Mali is already bedeviled by the messy aftermath of a military coup, Tuareg rebels who’ve declared their own state, Islamists trying to impose strict religious law in the north, and waves of hunger.
Now Mali and neighboring Niger are facing swarms of locusts, which were left uncontrolled while Libya and Algeria, which normally keep local locusts from moving south, grappled with conflicts and insecurity of their own.
The swarming desert locusts, which can eat their own weight in fresh food every day, threaten to devastate crops in a region where millions of people are already menaced by food shortages. In some stretches of northern Mali and Niger, some people have resorted to eating plant leaves, the International Committee of the Red Cross and the World Food Program have said.
Locusts are usually managed by spraying chemicals that stop the swarms from spreading. Algeria and Libya ordinarily attack the swarms, preventing them from hitting Mali or Niger.
But in the last year, as Libya was wracked by fighting between rival militias in the aftermath of the ouster of Moammar Kadafi and Algeria suffered insecurity along its border, local teams and international experts have been blocked from stopping the swarms, the U.N. Food and Agriculture Organization said.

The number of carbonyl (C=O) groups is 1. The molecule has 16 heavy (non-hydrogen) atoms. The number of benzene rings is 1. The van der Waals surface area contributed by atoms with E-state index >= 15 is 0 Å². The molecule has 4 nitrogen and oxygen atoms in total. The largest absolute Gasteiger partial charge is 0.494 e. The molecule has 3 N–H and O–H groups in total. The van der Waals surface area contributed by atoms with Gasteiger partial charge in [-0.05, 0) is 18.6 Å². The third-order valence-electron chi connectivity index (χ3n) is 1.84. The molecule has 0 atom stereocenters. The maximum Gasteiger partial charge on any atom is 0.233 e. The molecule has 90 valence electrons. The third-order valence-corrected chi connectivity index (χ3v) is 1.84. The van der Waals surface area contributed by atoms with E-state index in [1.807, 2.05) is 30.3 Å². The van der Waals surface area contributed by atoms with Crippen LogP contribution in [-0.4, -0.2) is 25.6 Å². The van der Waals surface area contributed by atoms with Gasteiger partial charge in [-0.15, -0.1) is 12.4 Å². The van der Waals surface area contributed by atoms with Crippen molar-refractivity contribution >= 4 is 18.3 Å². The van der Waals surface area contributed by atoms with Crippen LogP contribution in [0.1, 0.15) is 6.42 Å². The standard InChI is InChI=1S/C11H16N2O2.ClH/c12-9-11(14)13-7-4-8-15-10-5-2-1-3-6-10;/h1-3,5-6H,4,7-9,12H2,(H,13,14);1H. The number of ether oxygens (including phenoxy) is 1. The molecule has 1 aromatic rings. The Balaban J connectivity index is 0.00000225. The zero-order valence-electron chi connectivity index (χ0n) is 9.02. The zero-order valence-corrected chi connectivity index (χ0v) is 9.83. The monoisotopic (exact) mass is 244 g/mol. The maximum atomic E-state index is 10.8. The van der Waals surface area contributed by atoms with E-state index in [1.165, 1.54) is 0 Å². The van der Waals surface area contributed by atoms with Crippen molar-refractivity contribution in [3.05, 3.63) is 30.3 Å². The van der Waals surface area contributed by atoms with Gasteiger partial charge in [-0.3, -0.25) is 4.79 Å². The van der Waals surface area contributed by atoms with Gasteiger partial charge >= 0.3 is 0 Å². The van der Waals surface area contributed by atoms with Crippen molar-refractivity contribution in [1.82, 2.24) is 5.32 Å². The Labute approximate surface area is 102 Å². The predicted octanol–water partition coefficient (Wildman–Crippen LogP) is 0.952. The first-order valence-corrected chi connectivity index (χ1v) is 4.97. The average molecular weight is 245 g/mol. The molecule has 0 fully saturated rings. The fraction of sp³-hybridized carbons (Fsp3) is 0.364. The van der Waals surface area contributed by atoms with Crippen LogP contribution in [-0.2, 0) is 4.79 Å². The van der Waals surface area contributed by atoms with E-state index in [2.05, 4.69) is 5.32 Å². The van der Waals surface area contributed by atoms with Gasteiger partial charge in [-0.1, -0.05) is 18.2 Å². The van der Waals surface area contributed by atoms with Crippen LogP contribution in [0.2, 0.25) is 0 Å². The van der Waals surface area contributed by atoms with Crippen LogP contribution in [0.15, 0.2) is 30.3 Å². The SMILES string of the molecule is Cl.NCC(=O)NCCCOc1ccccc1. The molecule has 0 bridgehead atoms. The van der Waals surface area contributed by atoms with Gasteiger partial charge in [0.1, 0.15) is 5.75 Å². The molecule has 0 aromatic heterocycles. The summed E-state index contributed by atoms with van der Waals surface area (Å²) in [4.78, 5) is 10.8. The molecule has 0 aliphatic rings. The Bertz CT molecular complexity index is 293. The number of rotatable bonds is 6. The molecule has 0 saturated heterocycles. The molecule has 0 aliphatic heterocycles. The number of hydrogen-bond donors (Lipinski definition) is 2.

Teams trying to combat the locusts had treated more than 200 square miles of infested land in Algeria and Libya as of the end of May. More than $700,000 has been dedicated to the problem, the FAO said.
But locusts have reportedly already been spotted in the northern Mali region of Kidal, as well as neighboring northern Niger. “How many locusts there are and how far they move will depend on two major factors: the effectiveness of current control efforts in Algeria and Libya and upcoming rainfall in the Sahel of West Africa,” FAO senior locust forecasting officer Keith Cressman said Tuesday.
The onslaught is especially alarming in Mali because the unrest has crippled its ability to fight them off. Bloomberg News reported Thursday that the equipment Mali needs to stop the swarms was destroyed during the Tuareg rebellion, quoting an interview with a locust control official broadcast on state radio.
Even before it was threatened by locusts, Mali has been facing its worst crisis in 50 years, Amnesty International said last month. Rebels and soldiers alike have violated human rights with executions and rapes. Tens of thousands of people have fled the region.
-- Emily Alpert in Los Angeles
Photo: Malian refugees arrive at the Imbaidou refugee camp in Niger on May 29, 2012. Credit: Issouf Sanogo / AFP/Getty Images